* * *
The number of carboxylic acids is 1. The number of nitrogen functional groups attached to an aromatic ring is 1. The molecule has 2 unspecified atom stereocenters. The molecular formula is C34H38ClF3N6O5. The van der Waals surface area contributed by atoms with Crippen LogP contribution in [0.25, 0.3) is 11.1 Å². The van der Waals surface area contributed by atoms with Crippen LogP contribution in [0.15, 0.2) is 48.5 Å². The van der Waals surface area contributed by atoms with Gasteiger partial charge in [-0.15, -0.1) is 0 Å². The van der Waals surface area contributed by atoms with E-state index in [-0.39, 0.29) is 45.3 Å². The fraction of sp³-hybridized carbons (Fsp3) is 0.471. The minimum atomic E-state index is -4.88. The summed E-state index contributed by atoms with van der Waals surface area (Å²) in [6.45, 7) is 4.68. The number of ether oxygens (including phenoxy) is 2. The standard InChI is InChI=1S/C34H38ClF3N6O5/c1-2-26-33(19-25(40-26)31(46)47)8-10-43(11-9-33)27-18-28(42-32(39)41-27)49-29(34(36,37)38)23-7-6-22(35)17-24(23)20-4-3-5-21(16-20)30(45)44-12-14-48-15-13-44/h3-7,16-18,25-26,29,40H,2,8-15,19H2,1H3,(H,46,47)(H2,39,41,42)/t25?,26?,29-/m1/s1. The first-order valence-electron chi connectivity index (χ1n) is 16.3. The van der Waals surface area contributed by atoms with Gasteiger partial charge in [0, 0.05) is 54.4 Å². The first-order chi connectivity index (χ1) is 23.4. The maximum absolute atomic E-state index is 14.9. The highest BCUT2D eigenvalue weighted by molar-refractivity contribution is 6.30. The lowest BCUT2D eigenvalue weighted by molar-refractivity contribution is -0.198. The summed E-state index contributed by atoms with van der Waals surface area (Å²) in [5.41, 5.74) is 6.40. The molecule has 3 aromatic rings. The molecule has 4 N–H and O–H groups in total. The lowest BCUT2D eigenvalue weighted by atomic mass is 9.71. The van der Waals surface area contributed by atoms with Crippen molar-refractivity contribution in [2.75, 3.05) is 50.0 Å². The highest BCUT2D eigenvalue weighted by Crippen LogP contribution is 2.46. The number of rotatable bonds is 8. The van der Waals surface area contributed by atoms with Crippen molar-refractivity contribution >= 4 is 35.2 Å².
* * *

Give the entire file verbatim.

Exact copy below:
The number of carboxylic acids is 1. The number of nitrogen functional groups attached to an aromatic ring is 1. The molecule has 2 unspecified atom stereocenters. The molecular formula is C34H38ClF3N6O5. The van der Waals surface area contributed by atoms with Crippen LogP contribution in [0.25, 0.3) is 11.1 Å². The van der Waals surface area contributed by atoms with Crippen LogP contribution in [0.15, 0.2) is 48.5 Å². The van der Waals surface area contributed by atoms with Gasteiger partial charge in [-0.15, -0.1) is 0 Å². The van der Waals surface area contributed by atoms with E-state index in [-0.39, 0.29) is 45.3 Å². The fraction of sp³-hybridized carbons (Fsp3) is 0.471. The minimum atomic E-state index is -4.88. The summed E-state index contributed by atoms with van der Waals surface area (Å²) in [6.45, 7) is 4.68. The number of ether oxygens (including phenoxy) is 2. The standard InChI is InChI=1S/C34H38ClF3N6O5/c1-2-26-33(19-25(40-26)31(46)47)8-10-43(11-9-33)27-18-28(42-32(39)41-27)49-29(34(36,37)38)23-7-6-22(35)17-24(23)20-4-3-5-21(16-20)30(45)44-12-14-48-15-13-44/h3-7,16-18,25-26,29,40H,2,8-15,19H2,1H3,(H,46,47)(H2,39,41,42)/t25?,26?,29-/m1/s1. The first-order valence-electron chi connectivity index (χ1n) is 16.3. The van der Waals surface area contributed by atoms with Gasteiger partial charge in [0, 0.05) is 54.4 Å². The first-order chi connectivity index (χ1) is 23.4. The maximum absolute atomic E-state index is 14.9. The highest BCUT2D eigenvalue weighted by molar-refractivity contribution is 6.30. The lowest BCUT2D eigenvalue weighted by molar-refractivity contribution is -0.198. The summed E-state index contributed by atoms with van der Waals surface area (Å²) in [5.41, 5.74) is 6.40. The molecule has 3 aromatic rings. The molecule has 4 N–H and O–H groups in total. The lowest BCUT2D eigenvalue weighted by atomic mass is 9.71. The van der Waals surface area contributed by atoms with Crippen molar-refractivity contribution in [2.75, 3.05) is 50.0 Å². The highest BCUT2D eigenvalue weighted by Crippen LogP contribution is 2.46. The number of rotatable bonds is 8. The van der Waals surface area contributed by atoms with Crippen molar-refractivity contribution >= 4 is 35.2 Å².